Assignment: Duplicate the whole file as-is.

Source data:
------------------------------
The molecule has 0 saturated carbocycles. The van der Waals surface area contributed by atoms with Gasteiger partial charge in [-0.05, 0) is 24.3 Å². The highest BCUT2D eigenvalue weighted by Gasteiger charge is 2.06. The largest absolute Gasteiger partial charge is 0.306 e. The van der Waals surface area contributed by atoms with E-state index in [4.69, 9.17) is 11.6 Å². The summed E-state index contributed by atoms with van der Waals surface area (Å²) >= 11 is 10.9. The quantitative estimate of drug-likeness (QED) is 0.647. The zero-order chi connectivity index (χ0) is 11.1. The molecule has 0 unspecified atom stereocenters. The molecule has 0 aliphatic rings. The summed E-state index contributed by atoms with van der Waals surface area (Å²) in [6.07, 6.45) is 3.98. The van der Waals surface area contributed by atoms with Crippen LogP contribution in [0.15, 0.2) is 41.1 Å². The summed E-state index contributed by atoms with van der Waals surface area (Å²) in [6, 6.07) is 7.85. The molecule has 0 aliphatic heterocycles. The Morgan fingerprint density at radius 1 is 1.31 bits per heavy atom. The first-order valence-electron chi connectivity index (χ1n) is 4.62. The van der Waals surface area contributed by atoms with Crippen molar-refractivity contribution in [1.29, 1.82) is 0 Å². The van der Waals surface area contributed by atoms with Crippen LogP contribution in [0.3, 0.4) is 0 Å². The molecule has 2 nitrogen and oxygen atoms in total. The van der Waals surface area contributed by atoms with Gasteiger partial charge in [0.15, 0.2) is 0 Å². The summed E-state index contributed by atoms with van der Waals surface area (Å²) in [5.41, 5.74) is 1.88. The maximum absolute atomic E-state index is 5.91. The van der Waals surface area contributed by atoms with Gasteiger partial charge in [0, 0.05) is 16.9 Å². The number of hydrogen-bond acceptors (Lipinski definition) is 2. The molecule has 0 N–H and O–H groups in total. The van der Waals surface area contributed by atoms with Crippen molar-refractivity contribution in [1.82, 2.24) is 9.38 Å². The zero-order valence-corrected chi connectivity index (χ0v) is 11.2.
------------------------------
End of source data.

The molecule has 0 saturated carbocycles. The van der Waals surface area contributed by atoms with Gasteiger partial charge in [-0.05, 0) is 24.3 Å². The highest BCUT2D eigenvalue weighted by Gasteiger charge is 2.06. The largest absolute Gasteiger partial charge is 0.306 e. The van der Waals surface area contributed by atoms with E-state index in [4.69, 9.17) is 11.6 Å². The summed E-state index contributed by atoms with van der Waals surface area (Å²) >= 11 is 10.9. The quantitative estimate of drug-likeness (QED) is 0.647. The zero-order chi connectivity index (χ0) is 11.1. The molecule has 0 unspecified atom stereocenters. The molecule has 0 aliphatic rings. The summed E-state index contributed by atoms with van der Waals surface area (Å²) in [6.07, 6.45) is 3.98. The van der Waals surface area contributed by atoms with Crippen LogP contribution in [0.15, 0.2) is 41.1 Å². The summed E-state index contributed by atoms with van der Waals surface area (Å²) in [6, 6.07) is 7.85. The molecule has 0 aliphatic heterocycles. The Morgan fingerprint density at radius 1 is 1.31 bits per heavy atom. The first-order valence-electron chi connectivity index (χ1n) is 4.62. The van der Waals surface area contributed by atoms with Crippen molar-refractivity contribution in [1.29, 1.82) is 0 Å². The van der Waals surface area contributed by atoms with Crippen LogP contribution in [0.3, 0.4) is 0 Å². The molecule has 2 nitrogen and oxygen atoms in total. The van der Waals surface area contributed by atoms with Gasteiger partial charge in [0.15, 0.2) is 0 Å². The summed E-state index contributed by atoms with van der Waals surface area (Å²) in [5.41, 5.74) is 1.88. The maximum absolute atomic E-state index is 5.91. The van der Waals surface area contributed by atoms with Gasteiger partial charge in [0, 0.05) is 16.9 Å². The number of hydrogen-bond acceptors (Lipinski definition) is 2. The molecule has 0 N–H and O–H groups in total. The van der Waals surface area contributed by atoms with Crippen molar-refractivity contribution in [1.82, 2.24) is 9.38 Å². The zero-order valence-corrected chi connectivity index (χ0v) is 11.2.